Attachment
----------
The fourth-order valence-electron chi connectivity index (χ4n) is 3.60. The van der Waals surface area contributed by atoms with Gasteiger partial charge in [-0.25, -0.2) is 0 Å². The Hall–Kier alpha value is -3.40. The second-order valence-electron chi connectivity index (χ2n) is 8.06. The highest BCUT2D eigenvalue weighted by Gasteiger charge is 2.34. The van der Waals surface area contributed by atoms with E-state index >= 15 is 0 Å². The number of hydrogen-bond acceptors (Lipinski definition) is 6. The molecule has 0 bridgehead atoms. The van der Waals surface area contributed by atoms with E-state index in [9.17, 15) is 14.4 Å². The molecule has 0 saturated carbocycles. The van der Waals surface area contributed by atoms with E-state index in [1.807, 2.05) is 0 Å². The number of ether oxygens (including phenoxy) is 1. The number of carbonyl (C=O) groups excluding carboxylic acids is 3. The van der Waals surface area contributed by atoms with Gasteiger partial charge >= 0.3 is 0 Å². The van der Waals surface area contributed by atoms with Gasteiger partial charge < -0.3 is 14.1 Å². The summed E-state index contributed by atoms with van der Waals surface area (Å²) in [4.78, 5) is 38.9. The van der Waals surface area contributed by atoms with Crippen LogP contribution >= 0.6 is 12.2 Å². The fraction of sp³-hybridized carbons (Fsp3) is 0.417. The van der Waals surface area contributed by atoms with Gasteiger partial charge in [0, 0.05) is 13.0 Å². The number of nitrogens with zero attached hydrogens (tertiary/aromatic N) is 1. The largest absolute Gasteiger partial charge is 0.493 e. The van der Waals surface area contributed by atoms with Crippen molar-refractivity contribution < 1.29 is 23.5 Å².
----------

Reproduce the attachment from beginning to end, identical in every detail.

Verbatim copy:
The fourth-order valence-electron chi connectivity index (χ4n) is 3.60. The van der Waals surface area contributed by atoms with Gasteiger partial charge in [-0.25, -0.2) is 0 Å². The Hall–Kier alpha value is -3.40. The second-order valence-electron chi connectivity index (χ2n) is 8.06. The highest BCUT2D eigenvalue weighted by Gasteiger charge is 2.34. The van der Waals surface area contributed by atoms with E-state index >= 15 is 0 Å². The number of hydrogen-bond acceptors (Lipinski definition) is 6. The molecule has 0 bridgehead atoms. The van der Waals surface area contributed by atoms with E-state index in [9.17, 15) is 14.4 Å². The molecule has 0 saturated carbocycles. The van der Waals surface area contributed by atoms with E-state index in [1.807, 2.05) is 0 Å². The number of ether oxygens (including phenoxy) is 1. The number of carbonyl (C=O) groups excluding carboxylic acids is 3. The van der Waals surface area contributed by atoms with Gasteiger partial charge >= 0.3 is 0 Å². The van der Waals surface area contributed by atoms with Gasteiger partial charge < -0.3 is 14.1 Å². The summed E-state index contributed by atoms with van der Waals surface area (Å²) in [4.78, 5) is 38.9. The van der Waals surface area contributed by atoms with Crippen LogP contribution >= 0.6 is 12.2 Å². The fraction of sp³-hybridized carbons (Fsp3) is 0.417. The van der Waals surface area contributed by atoms with Gasteiger partial charge in [0, 0.05) is 13.0 Å². The number of nitrogens with zero attached hydrogens (tertiary/aromatic N) is 1. The largest absolute Gasteiger partial charge is 0.493 e. The van der Waals surface area contributed by atoms with Crippen molar-refractivity contribution < 1.29 is 23.5 Å².